AIDS a Growing Problem in Thai Society: Women and Children Increasingly Victims

By Malcolm, Teresa | National Catholic Reporter, December 26, 1997 | Go to article overview

AIDS a Growing Problem in Thai Society: Women and Children Increasingly Victims


Malcolm, Teresa, National Catholic Reporter


BANGKOK, Thailand -- Mercy Centre is an AIDS hospice in the middle of a Bangkok slum. It is a place for the poorest of the city to stay and often to die. But if a family thinks it is a place where they can dump a sick person and leave, they'll find that this mercy is tempered with justice.

"If a patient's family does not come to visit, we send them right back home," said Redemptorist Fr. Joseph Maier. "We put a 100 baht note in their shirt pocket, put them in a taxi or on the floor of our truck, put them on the front step and say, `Welcome home.' We can't be part o the denial."

Maier has had to resort to such extreme tactics only three or four times. Denial is part of a slowly crumbling wall of fear and discrimination as AIDS becomes more and more prevalent in Thai society, and questions of care become more pressing. With nearly one million people infected with HIV, the human immunodeficiency virus that causes AIDS, the Thai government and charitable organizations are beginning to look to families and communities to care for their own.

Maier, director of the Human Development Centre in Bangkok's Klong Toey slums, thinks that is only right.

"Every time I say, `OK, boys and girls, here's this guy or this girl, this man or this woman, and they've got AIDS and their family doesn't want them, so we'll take them in' -- every time we do that, that's a sin," Maier said. "I am telling that family, that whole community, `I agree with you. It's totally cool for you to throw all your folks out in the streets. ... You can't do that, that's wrong."

Scare tactics in the first AIDS prevention campaigns formed Thai perceptions of the disease. "We've known about AIDS for just about 10 years and Thai people are frightened of and reject HIV positive people," said Komkai Hamamool, director of Ban Pak Jai, a home for HIV positive and AIDS patients in Bangkok.

"The first time the government publicized AIDS, people saw mass media pictures of full-blown AIDS. They think that AIDS equals HIV positive. That was their first impression," Komkai said.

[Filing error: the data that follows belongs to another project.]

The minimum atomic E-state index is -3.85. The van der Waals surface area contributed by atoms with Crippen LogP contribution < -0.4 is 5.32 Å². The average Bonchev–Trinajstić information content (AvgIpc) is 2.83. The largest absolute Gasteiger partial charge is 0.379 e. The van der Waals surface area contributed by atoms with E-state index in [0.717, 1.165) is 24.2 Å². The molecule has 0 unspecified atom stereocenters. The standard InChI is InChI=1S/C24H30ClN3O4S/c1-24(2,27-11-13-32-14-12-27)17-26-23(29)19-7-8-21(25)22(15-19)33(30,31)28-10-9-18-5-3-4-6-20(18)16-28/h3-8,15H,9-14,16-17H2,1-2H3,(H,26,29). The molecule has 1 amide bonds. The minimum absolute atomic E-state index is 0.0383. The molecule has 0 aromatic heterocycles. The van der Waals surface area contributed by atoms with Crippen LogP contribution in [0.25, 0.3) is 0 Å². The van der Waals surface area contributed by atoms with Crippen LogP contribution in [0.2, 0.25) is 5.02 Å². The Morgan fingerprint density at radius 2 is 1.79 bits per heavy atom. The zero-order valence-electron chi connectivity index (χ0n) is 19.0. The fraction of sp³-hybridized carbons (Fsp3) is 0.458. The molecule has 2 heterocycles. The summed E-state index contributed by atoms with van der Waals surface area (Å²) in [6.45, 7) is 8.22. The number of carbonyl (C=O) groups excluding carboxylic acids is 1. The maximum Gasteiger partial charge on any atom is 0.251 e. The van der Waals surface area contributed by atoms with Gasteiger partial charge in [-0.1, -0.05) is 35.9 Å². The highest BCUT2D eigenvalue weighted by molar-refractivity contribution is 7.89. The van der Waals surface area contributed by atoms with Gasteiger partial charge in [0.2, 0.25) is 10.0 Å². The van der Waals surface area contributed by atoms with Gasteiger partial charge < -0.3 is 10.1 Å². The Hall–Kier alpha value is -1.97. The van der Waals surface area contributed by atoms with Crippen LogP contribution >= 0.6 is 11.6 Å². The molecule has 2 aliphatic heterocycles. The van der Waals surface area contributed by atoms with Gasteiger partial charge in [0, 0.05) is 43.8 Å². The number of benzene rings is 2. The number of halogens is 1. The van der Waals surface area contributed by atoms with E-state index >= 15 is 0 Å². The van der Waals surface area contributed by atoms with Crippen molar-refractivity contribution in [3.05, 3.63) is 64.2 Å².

In addition, an early emphasis on "risk groups" -- marginalized people such as homosexuals, prostitutes and drug users -- rather than risk behavior, coupled with a belief that casual contact could cause transmission of the disease, further stigmatized AIDS patients. Physicians and nurses have been known to refuse to treat infected people, and those infected have lost their jobs. A family faced with an AIDS death -- most commonly, a father leaving behind a wife and children -- encounters problems in acquiring funeral and cremation services. Children whose parents have HIV or AIDS have been expelled from school. Some who are orphaned by an AIDS death have been rejected by relatives and denied institutionalized care, whether or not they are infected themselves.

`Innocent moms'

Women can become multiple victims of the disease. "The women you get are the moms, innocent moms, and your husband gives you this jackpot," Maier said. "You find out when he starts to get sick. And you find out your baby has AIDS when he starts to get sick. This guy's just murdered you. The women are amazing. They forgive that. They forgive these guys over and over."

Later that day, a woman stopped in Mercy Centre to visit with Maier. She carried a baby and had bruises on her face.

"What happened?" Maier asked in fluent Thai. She replied that she slipped in the bathroom. "I think it was your husband," Maier told her, but she stood by her story. After she left, Maier said that she, the baby and the husband all have AIDS.

"If women have AIDS, the men will take care of them until the money runs out, which isn't very long, and then they abandon them," he said. "But if the men have AIDS, the women take care of them until they die. That's just the way it is."

A study conducted with the support of the Save the Children Fund in 1996 estimates that 63,000 Thai children under the age of 15 will be infected with HIV and 47,000 will die of AIDS by the year 2000. …

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